(9.1) Net International Investment Position

The difference between foreign assets – assets held abroad by locals – and foreign liabilities – local assets held by foreigners – is called the net international investment position (NIIP). Similarly, net worth, the NIIP, is dependent on the development of markets, in particular for countries like Switzerland that exhibit a strongly positive NIIP.

Net International Investment Position IMF

Net International Investment Position in % of GDP, source IMF

The NIIP sums up the balance of payments for each year.

Due to continuing current account deficits the NIIP of the United States, was getting more and more negative.

US Net International Investment Position



The following table shows the cumulated current account surpluses, which is mostly in line with the NIIP.

 Country Population mil. (2009)  Cumulated Curr. Acc. bn$ 2009 NIIP per capita 2009NIIP in % GDP 2009NIIP in % GDP 2013
Top of list (positive cum. current accounts)
Saudi Arabia24.897451.33718128100.9%107.3%
Taiwan (Republic of China)23.037365.12115849
United Arab Emirates4.764257.36554023
Hong Kong SAR7.009188.31026867343.7%280.0%
 Bottom of list (neg. cum. current accounts)
South Africa48.687-69.912-1436-17.3%-4.1%
New Zealand4.276-95.316-22291
United Kingdom61.073-695.155-11382-20.8%-2.0%
United States304.415-7,335.869-24098-18.2%-32.1%
Source IMF and Wikipedia , data from 2009

The Valuation Effect on the NIIP

The net international investment position can change for two reasons. One is deficits or surpluses in the current account, which imply, respectively, net international purchases or sales of assets. The other source of changes in
the NIIP is changes in the price of the financial instruments that compose the country’s international asset and liability positions. So we have that

∆NIIP = CA + valuation changes1


Many more details about it can be found at the Cleveland Fed:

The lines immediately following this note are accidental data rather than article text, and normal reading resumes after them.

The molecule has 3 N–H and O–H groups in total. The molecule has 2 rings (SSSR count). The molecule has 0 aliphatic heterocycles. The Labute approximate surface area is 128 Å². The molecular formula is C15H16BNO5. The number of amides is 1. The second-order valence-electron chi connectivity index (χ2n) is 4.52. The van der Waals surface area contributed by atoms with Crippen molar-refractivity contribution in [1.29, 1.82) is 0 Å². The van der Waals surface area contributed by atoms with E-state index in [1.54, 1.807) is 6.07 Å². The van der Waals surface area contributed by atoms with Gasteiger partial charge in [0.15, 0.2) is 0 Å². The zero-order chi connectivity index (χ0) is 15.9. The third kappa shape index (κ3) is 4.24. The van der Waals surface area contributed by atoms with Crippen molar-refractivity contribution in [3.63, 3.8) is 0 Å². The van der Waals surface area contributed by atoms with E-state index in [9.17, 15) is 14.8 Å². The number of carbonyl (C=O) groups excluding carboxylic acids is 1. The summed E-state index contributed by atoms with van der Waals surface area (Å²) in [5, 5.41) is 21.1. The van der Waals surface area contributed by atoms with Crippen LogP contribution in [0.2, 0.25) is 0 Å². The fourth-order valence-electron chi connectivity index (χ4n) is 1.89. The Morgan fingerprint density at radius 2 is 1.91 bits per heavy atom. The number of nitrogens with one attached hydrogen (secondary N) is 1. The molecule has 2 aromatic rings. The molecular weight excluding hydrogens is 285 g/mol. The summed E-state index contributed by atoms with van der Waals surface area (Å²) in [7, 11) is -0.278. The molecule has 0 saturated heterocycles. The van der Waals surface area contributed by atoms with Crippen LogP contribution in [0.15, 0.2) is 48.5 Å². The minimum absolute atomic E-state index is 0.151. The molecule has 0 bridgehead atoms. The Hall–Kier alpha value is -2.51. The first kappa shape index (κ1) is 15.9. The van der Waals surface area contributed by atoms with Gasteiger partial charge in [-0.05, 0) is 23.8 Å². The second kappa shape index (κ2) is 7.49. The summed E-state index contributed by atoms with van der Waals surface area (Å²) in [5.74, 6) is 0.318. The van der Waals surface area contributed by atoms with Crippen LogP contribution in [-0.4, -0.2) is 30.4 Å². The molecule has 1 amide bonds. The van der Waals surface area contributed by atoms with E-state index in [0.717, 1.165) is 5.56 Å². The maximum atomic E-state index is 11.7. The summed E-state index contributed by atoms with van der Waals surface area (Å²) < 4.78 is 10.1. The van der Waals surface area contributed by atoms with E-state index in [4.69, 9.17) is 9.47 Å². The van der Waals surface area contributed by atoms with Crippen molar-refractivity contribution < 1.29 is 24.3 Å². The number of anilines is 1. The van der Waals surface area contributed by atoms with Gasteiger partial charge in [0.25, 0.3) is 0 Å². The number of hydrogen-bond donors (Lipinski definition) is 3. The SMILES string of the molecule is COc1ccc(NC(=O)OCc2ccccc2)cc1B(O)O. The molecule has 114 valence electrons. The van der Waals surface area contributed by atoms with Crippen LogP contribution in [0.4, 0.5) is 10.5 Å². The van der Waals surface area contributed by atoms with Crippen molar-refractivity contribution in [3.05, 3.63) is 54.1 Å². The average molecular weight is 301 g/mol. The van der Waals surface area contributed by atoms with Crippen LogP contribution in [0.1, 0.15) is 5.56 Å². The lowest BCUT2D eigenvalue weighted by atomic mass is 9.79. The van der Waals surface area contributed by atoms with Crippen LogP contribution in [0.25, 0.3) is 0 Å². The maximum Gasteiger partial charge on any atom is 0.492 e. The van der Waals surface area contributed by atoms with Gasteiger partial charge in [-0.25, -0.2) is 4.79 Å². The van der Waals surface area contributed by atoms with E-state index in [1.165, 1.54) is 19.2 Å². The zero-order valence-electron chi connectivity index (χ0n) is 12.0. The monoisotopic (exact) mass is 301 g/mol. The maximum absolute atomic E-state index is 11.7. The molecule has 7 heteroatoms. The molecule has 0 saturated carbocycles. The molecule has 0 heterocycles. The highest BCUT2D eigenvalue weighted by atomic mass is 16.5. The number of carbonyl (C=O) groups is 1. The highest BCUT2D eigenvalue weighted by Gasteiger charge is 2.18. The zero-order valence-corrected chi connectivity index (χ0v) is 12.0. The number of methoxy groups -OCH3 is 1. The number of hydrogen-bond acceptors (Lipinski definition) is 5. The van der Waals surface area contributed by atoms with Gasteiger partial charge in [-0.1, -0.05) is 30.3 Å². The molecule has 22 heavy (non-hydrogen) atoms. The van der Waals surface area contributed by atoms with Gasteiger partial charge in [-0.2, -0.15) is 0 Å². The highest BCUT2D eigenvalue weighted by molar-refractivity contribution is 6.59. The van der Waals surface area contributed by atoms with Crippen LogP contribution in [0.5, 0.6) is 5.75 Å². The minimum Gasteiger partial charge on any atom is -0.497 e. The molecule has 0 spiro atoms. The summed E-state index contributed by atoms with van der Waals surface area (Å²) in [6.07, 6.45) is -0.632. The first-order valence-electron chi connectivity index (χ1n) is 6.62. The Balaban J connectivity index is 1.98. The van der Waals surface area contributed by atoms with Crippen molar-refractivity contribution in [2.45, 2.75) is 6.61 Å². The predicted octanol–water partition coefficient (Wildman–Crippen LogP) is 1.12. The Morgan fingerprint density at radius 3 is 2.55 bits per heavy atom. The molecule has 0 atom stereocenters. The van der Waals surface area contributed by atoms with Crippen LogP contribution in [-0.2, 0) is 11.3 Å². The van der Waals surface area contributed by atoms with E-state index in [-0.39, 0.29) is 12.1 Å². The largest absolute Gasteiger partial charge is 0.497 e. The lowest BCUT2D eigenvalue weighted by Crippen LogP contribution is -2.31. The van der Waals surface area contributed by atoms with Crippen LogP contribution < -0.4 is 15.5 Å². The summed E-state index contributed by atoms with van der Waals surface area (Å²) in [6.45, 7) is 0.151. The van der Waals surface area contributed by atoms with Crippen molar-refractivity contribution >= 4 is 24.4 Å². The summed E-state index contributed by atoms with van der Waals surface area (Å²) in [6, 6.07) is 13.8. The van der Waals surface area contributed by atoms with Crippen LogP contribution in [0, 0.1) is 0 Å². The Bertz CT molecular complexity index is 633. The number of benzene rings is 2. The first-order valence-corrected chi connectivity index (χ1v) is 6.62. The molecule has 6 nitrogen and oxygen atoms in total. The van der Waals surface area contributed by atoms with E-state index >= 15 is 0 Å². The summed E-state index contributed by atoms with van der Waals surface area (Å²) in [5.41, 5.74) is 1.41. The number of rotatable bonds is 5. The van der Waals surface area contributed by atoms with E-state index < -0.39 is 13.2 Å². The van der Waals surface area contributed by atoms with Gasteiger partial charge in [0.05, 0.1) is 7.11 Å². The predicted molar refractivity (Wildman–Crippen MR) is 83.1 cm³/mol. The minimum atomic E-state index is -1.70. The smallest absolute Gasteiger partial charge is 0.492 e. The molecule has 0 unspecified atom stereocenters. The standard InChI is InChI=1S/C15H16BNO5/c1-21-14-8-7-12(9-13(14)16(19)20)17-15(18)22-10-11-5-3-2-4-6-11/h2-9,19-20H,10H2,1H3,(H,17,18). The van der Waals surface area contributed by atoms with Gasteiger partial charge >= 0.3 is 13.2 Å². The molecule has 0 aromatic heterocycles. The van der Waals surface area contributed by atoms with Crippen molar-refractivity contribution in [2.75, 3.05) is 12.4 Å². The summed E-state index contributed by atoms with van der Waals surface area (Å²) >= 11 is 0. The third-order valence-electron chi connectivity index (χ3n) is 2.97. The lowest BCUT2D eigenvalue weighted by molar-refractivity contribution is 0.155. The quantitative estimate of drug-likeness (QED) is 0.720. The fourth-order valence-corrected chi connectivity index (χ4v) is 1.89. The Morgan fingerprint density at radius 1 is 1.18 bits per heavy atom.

Valuation changes can result from movements in the market price of the underlying assets, but in recent years a substantial proportion of the valuation changes has also resulted from the dollar’s depreciation. The dollar has depreciated since its recent peak early 2002 by approximately 30 percent on a trade-weighted basis against a broad array of our key trading partners. When the dollar depreciates, a given amount of foreign currency translates into a greater number of dollars. Because many U.S. claims on foreigners are denominated in foreign currencies, dollar depreciations increase the dollar value of U.S. claims on foreigners. On the other hand, dollar depreciations do little to affect the dollar value of foreign claims on the United States because these are typically denominated in dollars. Absent favorable valuation adjustments, our negative net international investment position would reflect only our cumulative current-account deficit and would be substantially larger than it is today.

The researchers show that between 2000 and 2010, U.S. investments abroad had an increasing percentage of direct investments and securities, while claims on the U.S. rose particularly by foreign central banks (the dollar as a reserve currency). Since the former had a higher yield than the latter, the Americans managed to increase more and more the net income receipts.


United States Net International Investment Position Q3 2013 BEA
The sharp deterioration of the American NIIP since 2010, can be explained by three reasons:

  1. Continuing U.S. current account deficits – albeit less than until 2007
  2. A recovery of U.S. asset prices compared to foreign ones (in particular stocks of emerging markets were falling, American ones were rising) and therefore a stronger valuation of the position of American creditors.
  3. Only to a limited extend the relatively small appreciation of the dollar until 2013.

Read on the next page about the net international investment position of the United Kingdom.

  1. Columbia University. “International Macroeconomics”, Stephanie Schmitt-Groh Martın Uribe, April 26, 2013, Online Link []
George Dorgan
George Dorgan (penname) predicted the end of the EUR/CHF peg at the CFA Society and at many occasions on SeekingAlpha.com and on this blog. Several Swiss and international financial advisors support the site. These firms aim to deliver independent advice from the often misleading mainstream of banks and asset managers. George is FinTech entrepreneur, financial author and alternative economist. He speak seven languages fluently.
See more for 4.) FX Theory

Permanent link to this article: https://snbchf.com/fx-theory/wealth-niip/net-international-investment-position/

Leave a Reply

Your email address will not be published.

You may use these HTML tags and attributes: <a href="" title=""> <abbr title=""> <acronym title=""> <b> <blockquote cite=""> <cite> <code> <del datetime=""> <em> <i> <q cite=""> <s> <strike> <strong>

This site uses Akismet to reduce spam. Learn how your comment data is processed.